Chicago, IL || September 2016 - - As founding Rolfe Foundation board member Jim Rolfe made his way through Soldier Field and along the DASH for Detection racetrack, he couldn’t help but grin when discussing how far the Foundation itself had already come. “This organization started with a handful of people in a small living room,” he marveled. “Today, there’s something like 1,600 people participating in this one fundraiser. We’re raising more money for research this morning, in one day, than we did in the Foundation’s first few years of existence.”
Moving through the iconic stadium, it was hard not to share Jim’s enthusiasm. Rather than the orange and blue of Chicago’s beloved Bears, the stadium was engulfed in purple; and around every corner DASH teams were eager to voice their enthusiasm for the Foundation’s mission. By the time the final attendee crossed the finish line, DASH for Detection 2016 had raised over $330,000 for early detection pancreatic cancer research, smashing the race’s previous records for fundraising and participation.
While an endeavor like DASH for Detection may have been hard to conceive during the Foundation’s earliest days, events themselves have long been a pillar of the Rolfe identity. A recurring evening at Ravinia led to the creation of the annual Casino Night; eventually, as the Rolfe network expanded, a full calendar emerged. And from the onset, Rolfe’s Board of Directors saw events as vehicles not just to raise money, but also to raise awareness, and build a concrete network of supporters.
“Beyond acting as large-scale fundraisers, events create a space for community to flourish. And there’s no way to measure what that’s worth.” - Lynda Robbins
“That’s their great value,” explains the Foundation’s Executive Director, Lynda Robbins. “Beyond acting as large-scale fundraisers, events create a space for community to flourish. And there’s no way to measure what that’s worth.”
At the DASH finish line, it isn’t hard to see what she means. The money raised is, of course, substantial. But listening in on pockets of conversation among teams of runners and walkers, another substantial accomplishment becomes evident: people want to emulate this effort. Many want to host their own events, and contribute beyond the Foundation’s organized campaigns. There is talk of concerts, golf tournaments, neighborhood walks, cocktail parties, school benefits, and even an arcade outing.
“This is one of the ways I believe we will continue to grow in the future,” says Ms. Robbins. “Over the past few years, we’ve had more and more supporters approach us about organizing events on our behalf. As they have done so, the success of one person’s effort has introduced us to new communities, who in turn have been encouraged to try their own hand.”
Examples of Ms. Robbins’ observation abound. In 2014, the Foundation was named the beneficiary of Deerfield High School’s student-led charity drive, School Chest, which raised $142,000 in support of Rolfe’s mission. Two years later, when DHS teacher Sara Goldberg’s father-in-law, Michael, was diagnosed with pancreatic cancer, she became a passionate member of the Foundation’s governing board. Soon after, when Michael’s friends and colleagues resolved to contribute to pancreatic cancer research, Mrs. Goldberg, naturally steered them to Rolfe. The result of their drive was United for a Cure, an evening honoring Michael Goldberg and Joseph Borrelli that raised over $200,000 benefiting the Foundation.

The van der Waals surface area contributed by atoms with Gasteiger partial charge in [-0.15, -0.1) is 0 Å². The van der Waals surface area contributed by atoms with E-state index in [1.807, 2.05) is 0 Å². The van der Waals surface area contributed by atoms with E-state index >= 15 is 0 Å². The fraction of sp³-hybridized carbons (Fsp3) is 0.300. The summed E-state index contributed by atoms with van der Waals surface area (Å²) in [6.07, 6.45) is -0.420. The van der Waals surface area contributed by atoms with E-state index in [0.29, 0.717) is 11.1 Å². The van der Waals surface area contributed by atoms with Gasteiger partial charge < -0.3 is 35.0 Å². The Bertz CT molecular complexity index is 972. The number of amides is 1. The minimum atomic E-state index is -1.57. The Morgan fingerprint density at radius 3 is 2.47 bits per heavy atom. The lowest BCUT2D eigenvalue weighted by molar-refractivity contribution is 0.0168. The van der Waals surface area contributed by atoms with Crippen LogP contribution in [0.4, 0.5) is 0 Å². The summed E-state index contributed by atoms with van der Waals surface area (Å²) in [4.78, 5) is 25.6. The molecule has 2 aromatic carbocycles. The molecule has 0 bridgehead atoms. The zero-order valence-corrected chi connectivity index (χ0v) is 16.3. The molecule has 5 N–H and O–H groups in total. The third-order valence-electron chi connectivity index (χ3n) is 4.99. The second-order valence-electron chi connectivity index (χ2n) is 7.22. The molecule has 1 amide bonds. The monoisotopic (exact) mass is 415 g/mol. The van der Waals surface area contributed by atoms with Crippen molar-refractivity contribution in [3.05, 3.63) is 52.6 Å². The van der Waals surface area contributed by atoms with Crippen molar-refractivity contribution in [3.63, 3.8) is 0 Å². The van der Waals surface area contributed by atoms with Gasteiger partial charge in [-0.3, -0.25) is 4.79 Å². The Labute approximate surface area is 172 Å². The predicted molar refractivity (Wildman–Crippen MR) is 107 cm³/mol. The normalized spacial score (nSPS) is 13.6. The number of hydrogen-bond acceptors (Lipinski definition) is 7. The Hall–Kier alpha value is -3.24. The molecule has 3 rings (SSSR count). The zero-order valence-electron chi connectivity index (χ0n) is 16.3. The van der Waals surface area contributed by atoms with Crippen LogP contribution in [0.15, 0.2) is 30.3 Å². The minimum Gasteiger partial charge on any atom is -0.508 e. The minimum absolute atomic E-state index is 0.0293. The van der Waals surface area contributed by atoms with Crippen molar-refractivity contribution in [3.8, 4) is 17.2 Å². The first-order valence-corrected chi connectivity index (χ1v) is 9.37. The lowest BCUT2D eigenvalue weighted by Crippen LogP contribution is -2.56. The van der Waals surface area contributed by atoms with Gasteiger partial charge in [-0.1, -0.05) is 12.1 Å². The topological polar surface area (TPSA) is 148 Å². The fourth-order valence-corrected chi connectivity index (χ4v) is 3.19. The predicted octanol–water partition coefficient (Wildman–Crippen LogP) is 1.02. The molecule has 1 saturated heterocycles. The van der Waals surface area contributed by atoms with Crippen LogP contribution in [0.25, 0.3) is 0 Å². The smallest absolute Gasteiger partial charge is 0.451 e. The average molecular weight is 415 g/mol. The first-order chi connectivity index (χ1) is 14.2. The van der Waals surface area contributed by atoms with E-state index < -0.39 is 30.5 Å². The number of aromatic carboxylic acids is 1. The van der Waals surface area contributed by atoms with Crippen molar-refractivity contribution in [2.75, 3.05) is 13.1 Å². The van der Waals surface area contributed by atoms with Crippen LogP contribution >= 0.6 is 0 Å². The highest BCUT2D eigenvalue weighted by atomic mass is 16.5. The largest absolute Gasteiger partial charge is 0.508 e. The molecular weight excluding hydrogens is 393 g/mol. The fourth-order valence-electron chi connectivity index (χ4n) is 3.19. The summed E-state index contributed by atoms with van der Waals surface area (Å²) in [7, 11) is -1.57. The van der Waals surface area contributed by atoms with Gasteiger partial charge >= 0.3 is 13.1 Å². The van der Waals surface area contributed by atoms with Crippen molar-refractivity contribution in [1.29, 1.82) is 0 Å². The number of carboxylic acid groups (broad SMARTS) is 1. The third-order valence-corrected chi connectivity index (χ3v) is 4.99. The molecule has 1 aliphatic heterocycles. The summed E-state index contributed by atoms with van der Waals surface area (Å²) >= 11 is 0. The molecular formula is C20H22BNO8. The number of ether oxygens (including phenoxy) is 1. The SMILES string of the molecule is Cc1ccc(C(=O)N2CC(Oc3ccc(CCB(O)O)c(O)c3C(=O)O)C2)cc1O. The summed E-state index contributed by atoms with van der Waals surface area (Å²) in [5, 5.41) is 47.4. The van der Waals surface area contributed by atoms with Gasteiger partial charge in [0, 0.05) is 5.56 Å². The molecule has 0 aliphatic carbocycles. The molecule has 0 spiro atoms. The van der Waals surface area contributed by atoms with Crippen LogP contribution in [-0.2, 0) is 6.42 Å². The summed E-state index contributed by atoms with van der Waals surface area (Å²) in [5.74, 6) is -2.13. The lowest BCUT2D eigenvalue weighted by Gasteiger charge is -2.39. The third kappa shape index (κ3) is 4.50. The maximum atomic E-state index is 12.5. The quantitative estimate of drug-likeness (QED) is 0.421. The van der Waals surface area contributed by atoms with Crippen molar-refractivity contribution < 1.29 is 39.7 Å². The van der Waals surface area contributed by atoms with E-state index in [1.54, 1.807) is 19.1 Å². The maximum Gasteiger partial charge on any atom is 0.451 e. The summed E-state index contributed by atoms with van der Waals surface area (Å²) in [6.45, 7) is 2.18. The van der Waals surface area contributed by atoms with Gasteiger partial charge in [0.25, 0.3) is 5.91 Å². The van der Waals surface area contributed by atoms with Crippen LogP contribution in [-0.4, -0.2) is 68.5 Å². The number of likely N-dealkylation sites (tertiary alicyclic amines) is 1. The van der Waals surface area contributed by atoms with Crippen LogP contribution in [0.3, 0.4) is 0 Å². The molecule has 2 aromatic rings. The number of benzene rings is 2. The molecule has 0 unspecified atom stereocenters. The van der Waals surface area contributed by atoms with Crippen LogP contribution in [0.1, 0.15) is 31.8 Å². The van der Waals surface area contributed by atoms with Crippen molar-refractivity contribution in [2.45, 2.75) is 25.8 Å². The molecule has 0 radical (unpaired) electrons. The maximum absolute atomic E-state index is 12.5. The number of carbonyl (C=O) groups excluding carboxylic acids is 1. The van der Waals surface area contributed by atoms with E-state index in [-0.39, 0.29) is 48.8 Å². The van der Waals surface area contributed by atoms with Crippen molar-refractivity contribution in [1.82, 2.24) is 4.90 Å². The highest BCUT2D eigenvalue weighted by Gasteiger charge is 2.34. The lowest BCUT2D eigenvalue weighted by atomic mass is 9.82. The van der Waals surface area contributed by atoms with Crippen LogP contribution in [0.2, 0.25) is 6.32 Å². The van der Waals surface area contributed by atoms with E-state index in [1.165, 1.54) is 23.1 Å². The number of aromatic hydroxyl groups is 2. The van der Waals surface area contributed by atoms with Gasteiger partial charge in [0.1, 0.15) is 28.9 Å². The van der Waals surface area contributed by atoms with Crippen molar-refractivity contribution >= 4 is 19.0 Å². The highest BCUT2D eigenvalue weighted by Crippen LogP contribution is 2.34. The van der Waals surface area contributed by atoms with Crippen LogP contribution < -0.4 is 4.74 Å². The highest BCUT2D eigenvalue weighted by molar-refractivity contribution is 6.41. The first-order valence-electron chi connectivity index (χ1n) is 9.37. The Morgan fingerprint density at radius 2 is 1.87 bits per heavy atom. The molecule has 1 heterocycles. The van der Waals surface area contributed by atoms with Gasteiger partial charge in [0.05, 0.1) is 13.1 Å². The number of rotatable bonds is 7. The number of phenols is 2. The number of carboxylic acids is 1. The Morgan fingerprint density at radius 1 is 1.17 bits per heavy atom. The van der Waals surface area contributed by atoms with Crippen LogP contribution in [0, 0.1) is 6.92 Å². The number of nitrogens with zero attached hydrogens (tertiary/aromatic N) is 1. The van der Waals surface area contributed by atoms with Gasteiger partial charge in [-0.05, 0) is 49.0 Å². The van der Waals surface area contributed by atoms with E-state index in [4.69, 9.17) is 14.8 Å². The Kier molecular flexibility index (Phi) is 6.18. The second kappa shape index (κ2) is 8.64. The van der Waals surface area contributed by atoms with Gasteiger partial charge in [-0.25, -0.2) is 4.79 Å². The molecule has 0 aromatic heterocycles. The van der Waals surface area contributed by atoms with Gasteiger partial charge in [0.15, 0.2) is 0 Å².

“It’s obviously horrible how lines from one event to another are often dotted with families who’ve experienced the crisis of a diagnosis,” observes Jim Rolfe. “But at the same time, its beyond inspiring how many of them have committed to doing something about this disease, and want to ensure the lot of the next person is better than their own.”
"Its beyond inspiring how many of them have committed to doing something about this disease, and want to ensure the lot of the next person is better than their own.” - Jim Rolfe
As the Rolfe message continues to reach additional communities, collaborating with new supporters has become a clear plank of the Foundation’s future. “Community Events offer serious benefits as far as our mission is concerned,” says Ms. Robbins. “Clearly the additional resources for research are appreciated, but beyond that, independent works carry a real weight within the communities they spring from. The conversations and learnings from events do more to raise awareness and foster purpose than any media campaign.”
Community Events also offer the possibility of expansion. “That is a goal,” says Ms. Robbins. “We’re beginning to explore more out-of-state opportunities. The hope is 2017 will be a very exciting year.”
But before anyone’s eyes get too fuzzy with the New Year (and beyond), the 2016 calendar still needs attention. Next up is the Foundation’s longstanding signature casino games night, Speak Out for a Cure; followed by the fifth anniversary of the YPB Holiday Party.
In the second year of it’s re-conception as a speakeasy hued soiree, Speak Out’s chair, Scott Alford of Houlihan Lokey, is determined to continue pushing it to new heights. “This event has a tremendous track record of success,” explains Mr. Alford, “it has an important history within the Foundation, and I’m excited to be taking charge of it, and adding some fun, new wrinkles.” He smiles, then adds: “If you want to know what I’m talking about, tickets are on sale now.”
“Both events,” says Ms. Robbins, assuredly, “are in good hands. We’re confident they’ll meet expectations.”
Or, if the Foundation’s recent trend continues, they’ll exceed them.
Published: September 13, 2016
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This article also appears as part of the Rolfe Pancreatic Cancer Foundation’s
electronic newsletter, The Catalyst (Vol. 3, September 2016 – The Next Generation issue).
To read more dispatches from The Catalyst, please click the links below.